My first thought was “Dang it. I’m going to have to miss school” (Did I say I was having a very good time as a sophomore) but as I became more awake and aware I thought “what’s that smell?” I reached over and pressed the button to the lamp on my clock radio to be met with minimal, hazy light. I clicked it on and off several times, getting that same soft glow when suddenly it came to me:
I got up and turned on the main ceiling light to the sight of a very hazy room with Paul in the sleeping bag on the floor and rolled over against the grille of the little electric heater. What I had thought was a sore throat was the smoke from the charred sleeping bag shell as well as a smoldering section of Paul’s shirt that had somehow gotten pushed against the heater. I stepped over to my window to vent out the smoke but found it frozen shut! I then went to the opposite end of the room and kicked down the attic access door, at which point the air immediately began to clear, the attic being vented to the outside at the far end of the house. Gulping a breath or two of air I went back in and shook Paul awake, then set up my summer-time fan in the doorway to hasten the circulation of air.
At this point I could hear my mom at the bottom of the ladder and I told her was going on. We got Paul downstairs and as Mom started to treat some small burns on his side I started for the bathroom with a remark about how I didn’t want to go to school smelling like a camp-fire
“Honey – the water’s frozen.”
Have you ever washed with snow? In all our activity the balance of the night had passed by and it was getting close to time to catch the bus. I tried getting cleaned up as best I could, rubbing as much smell off my skin with wash-rags wrapped around snow while more of it sat in a pot on the stove melting into water to rinse my hair. I’d be able to get even more cleaned up at school during physical education class but I had to do something to make myself presentable for the three classes I had before PE.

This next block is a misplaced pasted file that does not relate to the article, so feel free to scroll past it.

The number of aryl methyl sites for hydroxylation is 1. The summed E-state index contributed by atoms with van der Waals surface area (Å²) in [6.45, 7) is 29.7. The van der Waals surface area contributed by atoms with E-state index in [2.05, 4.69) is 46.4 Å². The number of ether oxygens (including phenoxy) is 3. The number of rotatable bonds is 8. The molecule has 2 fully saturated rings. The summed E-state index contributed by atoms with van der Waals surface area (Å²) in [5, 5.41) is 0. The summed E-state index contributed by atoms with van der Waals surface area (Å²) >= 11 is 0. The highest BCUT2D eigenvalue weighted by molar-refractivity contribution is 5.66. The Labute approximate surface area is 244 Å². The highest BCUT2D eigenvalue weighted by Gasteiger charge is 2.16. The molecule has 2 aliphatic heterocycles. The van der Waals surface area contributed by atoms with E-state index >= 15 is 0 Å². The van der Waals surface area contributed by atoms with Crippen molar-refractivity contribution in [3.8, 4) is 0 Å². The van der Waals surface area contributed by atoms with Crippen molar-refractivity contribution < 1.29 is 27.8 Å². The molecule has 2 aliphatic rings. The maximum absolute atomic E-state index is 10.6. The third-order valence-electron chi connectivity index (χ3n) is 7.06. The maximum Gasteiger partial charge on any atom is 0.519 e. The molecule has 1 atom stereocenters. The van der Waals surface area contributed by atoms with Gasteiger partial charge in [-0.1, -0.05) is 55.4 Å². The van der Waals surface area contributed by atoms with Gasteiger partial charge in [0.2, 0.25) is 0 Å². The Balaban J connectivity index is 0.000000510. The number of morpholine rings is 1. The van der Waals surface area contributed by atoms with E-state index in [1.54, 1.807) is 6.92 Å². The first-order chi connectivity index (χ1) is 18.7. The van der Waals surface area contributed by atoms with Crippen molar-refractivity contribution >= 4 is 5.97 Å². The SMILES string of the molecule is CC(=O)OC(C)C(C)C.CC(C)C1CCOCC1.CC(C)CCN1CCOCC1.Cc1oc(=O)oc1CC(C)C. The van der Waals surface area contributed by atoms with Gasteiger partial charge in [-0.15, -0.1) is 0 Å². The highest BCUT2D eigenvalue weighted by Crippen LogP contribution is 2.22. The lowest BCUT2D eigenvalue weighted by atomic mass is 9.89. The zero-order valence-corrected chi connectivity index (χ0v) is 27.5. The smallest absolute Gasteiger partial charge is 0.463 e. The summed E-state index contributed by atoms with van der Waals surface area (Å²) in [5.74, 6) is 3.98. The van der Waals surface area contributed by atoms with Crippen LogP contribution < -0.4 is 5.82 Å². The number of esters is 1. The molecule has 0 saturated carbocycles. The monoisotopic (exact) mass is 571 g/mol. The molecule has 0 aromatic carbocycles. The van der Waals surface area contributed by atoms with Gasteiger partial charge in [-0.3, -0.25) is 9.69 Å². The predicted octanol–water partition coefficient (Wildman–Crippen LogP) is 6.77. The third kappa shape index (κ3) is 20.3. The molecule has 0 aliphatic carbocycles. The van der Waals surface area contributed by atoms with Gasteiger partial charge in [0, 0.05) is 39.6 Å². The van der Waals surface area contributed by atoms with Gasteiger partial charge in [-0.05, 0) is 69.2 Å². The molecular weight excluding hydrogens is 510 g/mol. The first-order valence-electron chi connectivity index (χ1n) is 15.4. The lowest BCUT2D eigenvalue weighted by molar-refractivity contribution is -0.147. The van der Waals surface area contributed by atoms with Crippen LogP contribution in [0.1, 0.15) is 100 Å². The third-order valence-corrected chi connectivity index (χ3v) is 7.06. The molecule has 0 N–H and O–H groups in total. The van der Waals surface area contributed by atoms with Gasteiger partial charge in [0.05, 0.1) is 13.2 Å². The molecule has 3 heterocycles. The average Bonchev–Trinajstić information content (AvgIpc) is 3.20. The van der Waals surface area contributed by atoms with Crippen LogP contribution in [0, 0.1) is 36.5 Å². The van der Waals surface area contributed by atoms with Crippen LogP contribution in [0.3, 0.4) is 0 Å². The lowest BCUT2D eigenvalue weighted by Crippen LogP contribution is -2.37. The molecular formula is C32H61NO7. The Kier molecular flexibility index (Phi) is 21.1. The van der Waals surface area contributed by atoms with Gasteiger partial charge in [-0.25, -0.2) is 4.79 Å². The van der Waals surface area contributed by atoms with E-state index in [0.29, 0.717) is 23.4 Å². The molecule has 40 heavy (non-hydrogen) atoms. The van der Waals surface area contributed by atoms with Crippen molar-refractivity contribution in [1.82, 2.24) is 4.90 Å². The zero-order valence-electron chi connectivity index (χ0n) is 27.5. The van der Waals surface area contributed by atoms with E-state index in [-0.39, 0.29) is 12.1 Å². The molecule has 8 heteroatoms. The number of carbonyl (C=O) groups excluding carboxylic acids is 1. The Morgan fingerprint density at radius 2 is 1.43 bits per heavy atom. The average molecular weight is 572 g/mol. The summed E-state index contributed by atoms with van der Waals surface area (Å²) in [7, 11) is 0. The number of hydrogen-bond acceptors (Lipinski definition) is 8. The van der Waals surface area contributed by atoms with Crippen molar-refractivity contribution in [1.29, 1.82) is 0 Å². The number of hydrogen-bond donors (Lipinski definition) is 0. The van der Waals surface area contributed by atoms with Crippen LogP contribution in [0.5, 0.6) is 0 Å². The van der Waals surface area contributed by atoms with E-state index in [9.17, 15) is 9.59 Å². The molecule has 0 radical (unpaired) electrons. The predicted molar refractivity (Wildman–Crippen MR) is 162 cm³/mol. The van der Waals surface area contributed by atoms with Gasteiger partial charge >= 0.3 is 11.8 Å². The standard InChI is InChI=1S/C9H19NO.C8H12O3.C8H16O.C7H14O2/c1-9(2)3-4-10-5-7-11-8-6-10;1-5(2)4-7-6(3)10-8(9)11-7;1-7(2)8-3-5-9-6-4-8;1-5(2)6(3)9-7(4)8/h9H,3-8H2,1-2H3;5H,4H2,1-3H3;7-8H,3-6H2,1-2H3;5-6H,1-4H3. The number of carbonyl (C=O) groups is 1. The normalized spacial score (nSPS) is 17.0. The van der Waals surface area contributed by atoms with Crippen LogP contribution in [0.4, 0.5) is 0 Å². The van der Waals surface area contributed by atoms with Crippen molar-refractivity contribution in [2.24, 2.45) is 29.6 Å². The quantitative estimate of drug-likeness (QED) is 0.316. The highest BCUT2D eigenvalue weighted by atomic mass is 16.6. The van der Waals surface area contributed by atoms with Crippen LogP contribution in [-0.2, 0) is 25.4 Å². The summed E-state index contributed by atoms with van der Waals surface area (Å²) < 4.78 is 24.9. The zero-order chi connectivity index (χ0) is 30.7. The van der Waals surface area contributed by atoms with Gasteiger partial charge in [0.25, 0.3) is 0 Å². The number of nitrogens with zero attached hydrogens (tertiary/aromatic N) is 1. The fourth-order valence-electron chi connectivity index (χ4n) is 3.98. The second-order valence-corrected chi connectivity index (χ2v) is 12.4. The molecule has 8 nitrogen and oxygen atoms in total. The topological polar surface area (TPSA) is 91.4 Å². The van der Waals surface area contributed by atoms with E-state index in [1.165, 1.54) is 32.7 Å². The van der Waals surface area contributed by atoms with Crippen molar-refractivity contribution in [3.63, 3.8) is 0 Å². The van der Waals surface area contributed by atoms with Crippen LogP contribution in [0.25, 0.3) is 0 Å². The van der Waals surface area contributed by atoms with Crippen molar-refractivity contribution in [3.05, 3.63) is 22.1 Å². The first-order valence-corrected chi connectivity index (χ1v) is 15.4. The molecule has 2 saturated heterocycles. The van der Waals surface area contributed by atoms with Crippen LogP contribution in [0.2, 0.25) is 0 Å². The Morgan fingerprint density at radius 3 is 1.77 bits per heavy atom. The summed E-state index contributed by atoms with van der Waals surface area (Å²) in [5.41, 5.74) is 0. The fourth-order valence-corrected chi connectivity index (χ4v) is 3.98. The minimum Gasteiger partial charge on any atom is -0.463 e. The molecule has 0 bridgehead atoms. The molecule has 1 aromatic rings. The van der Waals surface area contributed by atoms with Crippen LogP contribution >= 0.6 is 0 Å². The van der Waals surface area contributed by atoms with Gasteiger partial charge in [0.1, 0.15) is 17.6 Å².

It was right after I loaned a shirt to Paul to replace his burnt one that I realized I had nothing else to wear, all my other shirts smelling either totally smoky from the fire or totally funky from sitting at the bottom of the dirty clothes hamper. The closest thing to a clean shirt was a light-blue turtle-necked top from a pair of pajamas that had never been out of the package. It seemed shirt-like enough when worn under a blue vest; wearing that and as much Old Spice Lime aftershave as I could wear without passing out would get me to fourth hour and a blessed hot shower.
Of course as I got on the bus I was met with “Geez Deitrick you smell like a French whore” or “Have ever tried eating the bacon instead of wearing it?” Then it turned out that the previous Christmas the guy sitting next to me in World History had gotten the same set of pajamas as I was wearing but even so it was O.K.
As great as my sophomore year was going l was still not too terribly over-loaded with confidence, but on that thirty minute drive to school that day I felt a measure of pride. With the massive amount of heating required to keep Alaskan homes warm in the winter, and the nature of homestead electrical wiring, fires are not a rare thing – just two years earlier a home down the road had burned to the ground from a fire that came about just like ours did – something had been pushed up against an electric space heater. Our house could have gone up in smoke the same way but I had been alert enough to realize what was going on and steady enough to apply the proper corrective measures in a timely manner.
Maybe I wasn’t as hopeless as I thought.